In the event of a water landing, float your bunny

My 205-year-old house leans a bit to the east. So that’s where the water runs off.


Builder Timothy Morse Jr. may have put gutters on the house in 1817; gutters have been around at least since the time of Christ, and V-shaped gutters were popular here in Massachusetts in the early colonial era. But by the time I moved into Timothy Morse Jr.’s house, the gutters were in disrepair, and my parsimonious approach to replacing the gutters was to remove the gutters.

Remember Labor Day? When it rained on our drought?

My wife has to work on Labor Day, so she asks a favor of me. Marriage is an endless system of favors, large and small, and after 35 years I’m completely prepared to say “yes,” because I’ve learned that most of the favors are small.

Please harvest the rainwater, she says.

She normally does this herself, I guess. I’ve never been involved. Collect the rain in a 5-gallon bucket where it flows off the roof, and carry it to the rain barrel, because there’s more rain flowing off the roof than is dripping into the rain barrel. (Ah, the rain barrel. I take such pride in this big bright blue rain barrel. Just the fact that it’s sitting there next to my house makes me a good environmentalist!)

It’s raining so steadily, she says; maybe harvest the rain once an hour.

No problem, darling. I’m on it.

Sometimes the 5-gallon bucket is too heavy for me, she says. I have to dump some water out before I can carry it to the rain bucket.

Okay, no problem, I reply. (Good husband.)

It’s raining pretty hard, she says. Maybe every 45 minutes.

No worries. I obediently set my iPhone alarm for 45 minutes.

Love you! Have a good day!

She doesn’t warn me that a 5-gallon bucket of water weighs 41.7 lbs. I’ve carried a 50-lb. suitcase before, but at our house, the water is pouring off the roof into a bucket situated behind an enormous Japanese stewartia tree, and to get there, you have to re-enact that scene from Sleeping Beauty where Prince Charming hacks his way through the thicket, and do it carrying a 41-lb. bucket of water.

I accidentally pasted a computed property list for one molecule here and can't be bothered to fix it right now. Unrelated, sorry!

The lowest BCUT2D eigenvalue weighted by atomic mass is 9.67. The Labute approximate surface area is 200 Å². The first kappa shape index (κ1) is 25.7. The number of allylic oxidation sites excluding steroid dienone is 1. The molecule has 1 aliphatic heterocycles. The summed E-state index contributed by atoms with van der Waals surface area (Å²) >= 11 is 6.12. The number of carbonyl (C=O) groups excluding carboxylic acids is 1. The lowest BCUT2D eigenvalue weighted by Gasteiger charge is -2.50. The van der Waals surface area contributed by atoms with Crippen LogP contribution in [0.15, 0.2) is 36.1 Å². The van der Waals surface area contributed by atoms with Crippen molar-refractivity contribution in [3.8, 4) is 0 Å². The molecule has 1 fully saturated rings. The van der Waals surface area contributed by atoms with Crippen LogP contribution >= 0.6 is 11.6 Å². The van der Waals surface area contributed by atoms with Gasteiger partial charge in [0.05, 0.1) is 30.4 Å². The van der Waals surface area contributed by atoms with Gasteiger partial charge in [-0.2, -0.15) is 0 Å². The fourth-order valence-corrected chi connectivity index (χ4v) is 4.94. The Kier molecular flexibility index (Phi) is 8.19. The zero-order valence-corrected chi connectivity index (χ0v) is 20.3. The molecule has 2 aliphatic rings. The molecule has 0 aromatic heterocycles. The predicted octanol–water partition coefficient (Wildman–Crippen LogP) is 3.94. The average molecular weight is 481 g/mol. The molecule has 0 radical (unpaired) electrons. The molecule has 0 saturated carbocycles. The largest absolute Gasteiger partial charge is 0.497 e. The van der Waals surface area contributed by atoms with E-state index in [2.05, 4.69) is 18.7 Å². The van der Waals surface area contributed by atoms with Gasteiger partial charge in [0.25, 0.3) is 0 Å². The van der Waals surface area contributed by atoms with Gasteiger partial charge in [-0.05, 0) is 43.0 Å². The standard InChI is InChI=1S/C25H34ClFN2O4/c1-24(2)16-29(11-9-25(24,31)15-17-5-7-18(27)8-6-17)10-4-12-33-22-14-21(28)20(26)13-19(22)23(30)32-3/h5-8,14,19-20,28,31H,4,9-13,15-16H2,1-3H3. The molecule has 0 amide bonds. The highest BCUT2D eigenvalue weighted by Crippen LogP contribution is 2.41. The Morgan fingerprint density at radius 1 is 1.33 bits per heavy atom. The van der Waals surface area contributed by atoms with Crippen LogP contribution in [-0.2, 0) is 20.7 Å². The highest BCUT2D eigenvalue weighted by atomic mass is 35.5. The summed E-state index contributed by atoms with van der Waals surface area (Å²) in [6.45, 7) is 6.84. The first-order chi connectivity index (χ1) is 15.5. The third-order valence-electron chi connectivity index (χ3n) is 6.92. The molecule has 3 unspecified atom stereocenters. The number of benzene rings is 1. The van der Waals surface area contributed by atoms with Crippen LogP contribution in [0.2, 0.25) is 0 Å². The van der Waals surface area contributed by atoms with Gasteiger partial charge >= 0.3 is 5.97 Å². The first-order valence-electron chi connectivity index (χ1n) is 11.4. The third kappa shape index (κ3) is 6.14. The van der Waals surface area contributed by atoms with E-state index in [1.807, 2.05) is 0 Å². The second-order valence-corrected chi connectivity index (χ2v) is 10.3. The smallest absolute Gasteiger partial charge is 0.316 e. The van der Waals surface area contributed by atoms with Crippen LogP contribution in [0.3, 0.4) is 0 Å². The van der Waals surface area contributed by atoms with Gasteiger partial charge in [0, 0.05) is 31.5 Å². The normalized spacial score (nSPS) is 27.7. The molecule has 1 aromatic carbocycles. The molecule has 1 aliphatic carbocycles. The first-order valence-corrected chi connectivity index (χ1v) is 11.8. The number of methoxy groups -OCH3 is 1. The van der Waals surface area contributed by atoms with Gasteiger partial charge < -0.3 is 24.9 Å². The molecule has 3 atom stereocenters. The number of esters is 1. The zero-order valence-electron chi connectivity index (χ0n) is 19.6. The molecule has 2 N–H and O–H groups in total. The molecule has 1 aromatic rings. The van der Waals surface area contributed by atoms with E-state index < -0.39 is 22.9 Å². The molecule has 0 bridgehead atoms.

And the rain barrel — the destination for this sloshy cargo — is not on the east side of the house, but the west. To get there means lugging your liquid freight to the north corner of the house, across the breezeway, around the screen porch, out into the backyard, past the sugar maple, through a thicket of honey locust trees that I didn’t even plant, they just sprang up to prove that Malcolm was right in Jurassic Park when he said, “Life will not be contained. Life breaks free, it expands to new territories and crashes through barriers, painfully, maybe even dangerously, but, uh, well, there it is.”

So I get my bucket to the rain barrel and dump it, and trudging through the rain I return the empty bucket to the east side of the house. The rain intensifies, I reset my iPhone alarm for 35 minutes, I do it all again, I reset to 25 minutes. I lay a fire in the living room, I stand in front of it to dry out. I try to calculate how long my wife’s work shift is. Is she working a 50-gallon shift? 100 gallons? I dump another bucket of rainwater into the barrel, it seems to be splashing over the sides. Did I actually overfill an entire rain barrel in a single Labor Day downpour?

A rabbit lives under a shrub next to our rain barrel. Today, through our kitchen window, I look out to find him looking back at me. He’s soggy. You know how a rabbit’s mouth naturally turns down, in something like disapproval? This rabbit’s mouth is turned down even more, more than you thought a rabbit’s mouth could ever turn down.

Through the window, I can read his lips:

“Gutters? Gonna finally put in gutters? Please?”

Doug Brendel is still attempting to dry out in his home on outer Linebrook Road in Ipswich, Massachusetts. Check him out at

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